- Scale out all your ingredients and have them all–dairy, eggs, butter, dry ingredients: everything–at about 68F.
- In one bowl, weigh out your flour and leavener/s (baking powder and/or baking soda) and whisk them together well. In another bowl, crack all your eggs and beat them until they are evenly yellow.
- In a measuring cup, have your dairy and/or other liquids all ready to go.
- In the bowl of your stand mixer, weigh out your butter and sugar, salt and any extracts or other flavorings (espresso powder, cinnamon, lemon zest, etc).
- Turn your mixer (fitted with the paddle attachment) on medium low and cream until the sugar and butter are evenly incorporated.
- Scrape the bowl and cream on medium-high speed until the mixture is noticeably lighter in color and is very fluffy. This could take from 10 to 12 minutes or so. Scrape the bowl once or twice every 5 minutes or so. I have read some folks’ rules about The Creaming Method and they state to cream until you can no longer feel any graininess from the sugar. In my experience, there is not enough free water in the butter (and not any in coconut oil or shortening) to dissolve all of the sugar. For this reason, I don’t worry so much about graininess but about the overall texture.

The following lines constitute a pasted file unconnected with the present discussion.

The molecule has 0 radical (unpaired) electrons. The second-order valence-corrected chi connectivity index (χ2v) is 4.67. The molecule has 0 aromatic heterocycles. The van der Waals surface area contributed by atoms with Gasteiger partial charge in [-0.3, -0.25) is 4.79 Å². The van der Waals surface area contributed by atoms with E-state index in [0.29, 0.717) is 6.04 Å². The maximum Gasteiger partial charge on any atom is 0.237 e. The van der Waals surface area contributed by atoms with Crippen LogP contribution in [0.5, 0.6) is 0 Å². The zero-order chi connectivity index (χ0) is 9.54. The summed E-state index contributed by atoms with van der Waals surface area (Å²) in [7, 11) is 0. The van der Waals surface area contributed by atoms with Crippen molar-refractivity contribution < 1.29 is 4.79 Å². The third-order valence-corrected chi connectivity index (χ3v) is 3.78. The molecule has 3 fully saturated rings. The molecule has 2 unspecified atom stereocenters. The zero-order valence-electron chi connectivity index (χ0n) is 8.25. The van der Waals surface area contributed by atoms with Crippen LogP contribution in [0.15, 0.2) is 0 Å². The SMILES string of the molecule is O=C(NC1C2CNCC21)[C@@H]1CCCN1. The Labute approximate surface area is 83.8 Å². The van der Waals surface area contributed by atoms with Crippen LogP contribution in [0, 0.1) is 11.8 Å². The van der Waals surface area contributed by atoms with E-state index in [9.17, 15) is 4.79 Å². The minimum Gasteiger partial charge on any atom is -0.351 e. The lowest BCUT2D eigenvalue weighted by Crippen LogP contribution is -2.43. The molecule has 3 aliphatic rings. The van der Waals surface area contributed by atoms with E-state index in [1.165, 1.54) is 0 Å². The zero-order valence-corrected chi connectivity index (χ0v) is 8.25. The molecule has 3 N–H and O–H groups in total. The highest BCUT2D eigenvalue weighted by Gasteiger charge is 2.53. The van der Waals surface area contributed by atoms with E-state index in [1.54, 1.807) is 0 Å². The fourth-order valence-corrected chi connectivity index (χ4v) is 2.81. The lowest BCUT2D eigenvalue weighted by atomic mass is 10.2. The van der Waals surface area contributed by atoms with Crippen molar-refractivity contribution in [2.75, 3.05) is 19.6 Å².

- With the mixer still on medium high speed, drizzle in the beaten eggs, a tablespoon at a time. Make sure that each addition is completely incorporated before adding the next addition. The reason I add the eggs so slowly is to keep the mixture from breaking. (This looks like egg just randomly sloshing around in the bowl rather than getting mixed in. It won’t last long, but still, it’s a good idea to minimize this). We’re building an emulsion, kind of like when you’re making homemade mayonnaise. The more slowly you add the eggs, the easier it will be for the eggs to get evenly incorporated.
- Once you start adding the eggs, your batter will not increase in volume anymore, so make sure your fat and sugar are creamed to perfection before you start.
- Once you finish incorporating the eggs, you’ll notice that the batter no longer feels grainy. This is because there is enough water in the whites to dissolve the sugar.
- When you’re finished adding the eggs, the batter should look almost the same as before you started: light and fluffy.
- Now is the part where you add your dry and wet ingredients alternately, beginning and ending with dry. Here’s how I do it:
- With the mixer off, sift about half of the dry ingredients into your mixer bowl.
- Start the mixer on low speed and mix for about 5 seconds.
- Pour in half the dairy/liquid in a steady stream over the next 3-4 seconds or so. Let mix another 2-3 seconds.